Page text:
1. The bidders hereby declare they are submitting offers solely and only in order to keep the right to control the TV market, which comes packaged with power and prestige. The bid shall not be based on any economic sense, only the desire To Be Channel 2.

2. The bidders shall state that their business plans are based on Israel's economic climate being somewhere between Switzerland and Belgium. In other words, the economy quietly sails forward on tranquil waters, unmarred by the ripples of terror attacks or war. If it suddenly turns out that Ramat Hahayal is in Middle East, the bidders reserve the right to demand fundamental changes in the tender terms.

3. The bidders declare that they have no real commercial experience in the advertising and television markets: over the first ten years of their franchise Channel 2 had been a monopoly over commercial television. They therefore clarify in advance that they will lose the battles with the big procurement companies of the advertising agencies over fees. But they are exempt from all their commitments anyway.

4. The bidders view themselves as the foremost avenue for advertising, and are unaware of the technological developments of the last decade (commonly known as "Internet"). If it transpires that that silly Internet thingie - which they hereby announce they hold in utter contempt - is eroding the market share of TV in advertising, they reserve the right to demand a change in the tender terms.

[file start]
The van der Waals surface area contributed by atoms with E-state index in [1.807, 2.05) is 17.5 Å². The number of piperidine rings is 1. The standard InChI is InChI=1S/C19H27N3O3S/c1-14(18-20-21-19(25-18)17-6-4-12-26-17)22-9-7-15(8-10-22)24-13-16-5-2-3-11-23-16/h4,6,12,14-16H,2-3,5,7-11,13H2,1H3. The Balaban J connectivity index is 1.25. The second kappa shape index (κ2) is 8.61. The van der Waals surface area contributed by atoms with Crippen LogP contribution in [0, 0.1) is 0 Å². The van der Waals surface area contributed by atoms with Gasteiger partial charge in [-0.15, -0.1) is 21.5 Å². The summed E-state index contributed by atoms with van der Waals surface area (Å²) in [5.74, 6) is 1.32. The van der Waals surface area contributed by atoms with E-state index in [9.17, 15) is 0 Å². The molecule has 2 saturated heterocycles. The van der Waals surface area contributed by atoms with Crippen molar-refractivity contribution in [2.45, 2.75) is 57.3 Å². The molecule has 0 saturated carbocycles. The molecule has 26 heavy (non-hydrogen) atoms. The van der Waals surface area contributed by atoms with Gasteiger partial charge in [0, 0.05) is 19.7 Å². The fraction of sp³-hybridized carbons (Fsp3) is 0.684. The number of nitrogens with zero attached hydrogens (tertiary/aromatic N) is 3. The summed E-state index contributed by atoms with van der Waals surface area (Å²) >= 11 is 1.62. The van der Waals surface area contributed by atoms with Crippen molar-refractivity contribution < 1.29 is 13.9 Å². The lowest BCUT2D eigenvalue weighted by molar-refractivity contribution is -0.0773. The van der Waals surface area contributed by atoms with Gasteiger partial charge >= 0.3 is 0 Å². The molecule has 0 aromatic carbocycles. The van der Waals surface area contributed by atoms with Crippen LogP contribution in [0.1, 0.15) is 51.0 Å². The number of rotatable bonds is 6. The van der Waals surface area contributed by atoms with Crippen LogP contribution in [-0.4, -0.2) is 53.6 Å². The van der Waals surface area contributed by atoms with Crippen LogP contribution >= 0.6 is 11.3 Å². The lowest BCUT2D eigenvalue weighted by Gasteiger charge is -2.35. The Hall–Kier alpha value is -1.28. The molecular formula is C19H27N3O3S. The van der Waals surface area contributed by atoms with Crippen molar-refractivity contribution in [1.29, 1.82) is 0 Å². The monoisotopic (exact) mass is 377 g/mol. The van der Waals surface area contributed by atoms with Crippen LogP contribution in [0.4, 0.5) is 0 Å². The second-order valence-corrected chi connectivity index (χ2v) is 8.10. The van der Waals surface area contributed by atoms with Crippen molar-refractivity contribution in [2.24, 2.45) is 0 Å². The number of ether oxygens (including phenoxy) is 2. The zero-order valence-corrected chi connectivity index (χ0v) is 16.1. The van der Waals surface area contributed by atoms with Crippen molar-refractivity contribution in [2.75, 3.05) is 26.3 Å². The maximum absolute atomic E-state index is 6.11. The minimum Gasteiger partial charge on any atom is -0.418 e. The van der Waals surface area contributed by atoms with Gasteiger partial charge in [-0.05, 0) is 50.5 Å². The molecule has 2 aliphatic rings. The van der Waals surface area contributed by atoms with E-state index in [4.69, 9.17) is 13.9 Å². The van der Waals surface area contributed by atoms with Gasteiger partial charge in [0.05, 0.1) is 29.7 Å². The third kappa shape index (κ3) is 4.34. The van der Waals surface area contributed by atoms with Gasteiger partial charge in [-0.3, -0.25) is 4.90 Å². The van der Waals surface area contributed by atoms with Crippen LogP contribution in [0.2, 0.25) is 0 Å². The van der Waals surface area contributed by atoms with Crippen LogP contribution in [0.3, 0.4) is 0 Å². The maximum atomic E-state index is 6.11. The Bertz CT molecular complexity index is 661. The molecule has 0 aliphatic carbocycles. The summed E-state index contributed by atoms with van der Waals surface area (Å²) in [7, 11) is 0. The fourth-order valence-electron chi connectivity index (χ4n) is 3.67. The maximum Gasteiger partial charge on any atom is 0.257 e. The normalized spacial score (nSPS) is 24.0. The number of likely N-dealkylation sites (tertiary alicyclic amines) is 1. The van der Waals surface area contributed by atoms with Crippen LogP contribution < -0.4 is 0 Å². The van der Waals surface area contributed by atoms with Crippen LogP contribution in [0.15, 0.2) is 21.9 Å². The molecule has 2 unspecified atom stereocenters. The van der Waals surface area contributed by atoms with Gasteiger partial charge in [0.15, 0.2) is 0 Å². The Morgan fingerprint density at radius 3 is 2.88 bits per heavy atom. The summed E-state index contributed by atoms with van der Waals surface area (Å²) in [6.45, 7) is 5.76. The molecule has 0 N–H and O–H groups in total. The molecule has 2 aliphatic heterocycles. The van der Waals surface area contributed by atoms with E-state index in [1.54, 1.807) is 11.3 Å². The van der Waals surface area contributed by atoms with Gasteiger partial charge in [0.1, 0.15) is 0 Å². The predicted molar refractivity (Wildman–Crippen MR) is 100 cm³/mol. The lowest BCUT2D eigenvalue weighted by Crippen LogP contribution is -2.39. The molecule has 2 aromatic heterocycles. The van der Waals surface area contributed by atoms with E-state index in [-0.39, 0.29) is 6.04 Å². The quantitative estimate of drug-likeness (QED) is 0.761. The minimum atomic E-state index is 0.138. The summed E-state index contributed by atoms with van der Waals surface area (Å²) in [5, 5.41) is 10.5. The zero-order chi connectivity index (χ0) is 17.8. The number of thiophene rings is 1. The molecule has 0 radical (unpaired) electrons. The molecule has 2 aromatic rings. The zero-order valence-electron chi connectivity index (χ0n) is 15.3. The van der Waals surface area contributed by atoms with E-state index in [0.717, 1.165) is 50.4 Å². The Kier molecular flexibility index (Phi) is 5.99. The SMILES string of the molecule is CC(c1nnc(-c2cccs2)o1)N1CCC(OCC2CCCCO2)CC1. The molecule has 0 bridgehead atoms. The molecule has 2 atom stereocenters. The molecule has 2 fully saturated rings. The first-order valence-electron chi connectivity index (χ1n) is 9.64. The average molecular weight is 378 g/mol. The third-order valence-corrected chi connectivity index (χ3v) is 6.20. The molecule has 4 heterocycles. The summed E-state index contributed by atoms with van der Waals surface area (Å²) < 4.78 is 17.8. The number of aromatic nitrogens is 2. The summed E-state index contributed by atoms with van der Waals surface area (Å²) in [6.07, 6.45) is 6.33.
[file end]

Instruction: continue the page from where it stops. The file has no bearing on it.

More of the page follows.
5. For the last ten years, the managers and shareholders of the bidders have been taking gigantic wages as the company wallowed in cream. They hereby declare that such conditions shall not derogate from their right to sob about the "crisis in television" to their heart's content, and to withhold pay from suppliers, producers and artists.

6. The bidders are controlled by some of the most powerful and wealthy businessmen and companies in the land. But they hereby declare that these characteristics will only come into play during the "beauty contest", when the winners are chosen, but will not act to their detriment when the dirge to change the tender terms begins.

7. The bidders hereby state that they have vast knowhow in manipulating the media and the artists, and that at the moment of truth, they will be able to turn their losses - which are a regular part of business in a competitive market - into an urgent national problem that should keep the press and the Knesset committees on their toes.

8. The bidders hereby remind the Second Broadcasting Authority Council of the real balance of terror: Unless the watchdog lets them change the tender terms with retroactive effect, they reserve the right to smear it over its massive budget with X (fill in the blank) tons of mud.

Meanwhile, until a new tender is published, the Second Broadcasting Authority Council should demand that Reshet and Keshet declare whether or not they can meet the terms of the tender.

If the winners believe the tender terms allow their owners to keep the profits when times are good, and to roll over the losses to the public when the wheel of fortune turns, then a liquidator should be appointed on the spot, who will transfer the channel's management to new people who do undertake to fulfill the terms of the tender.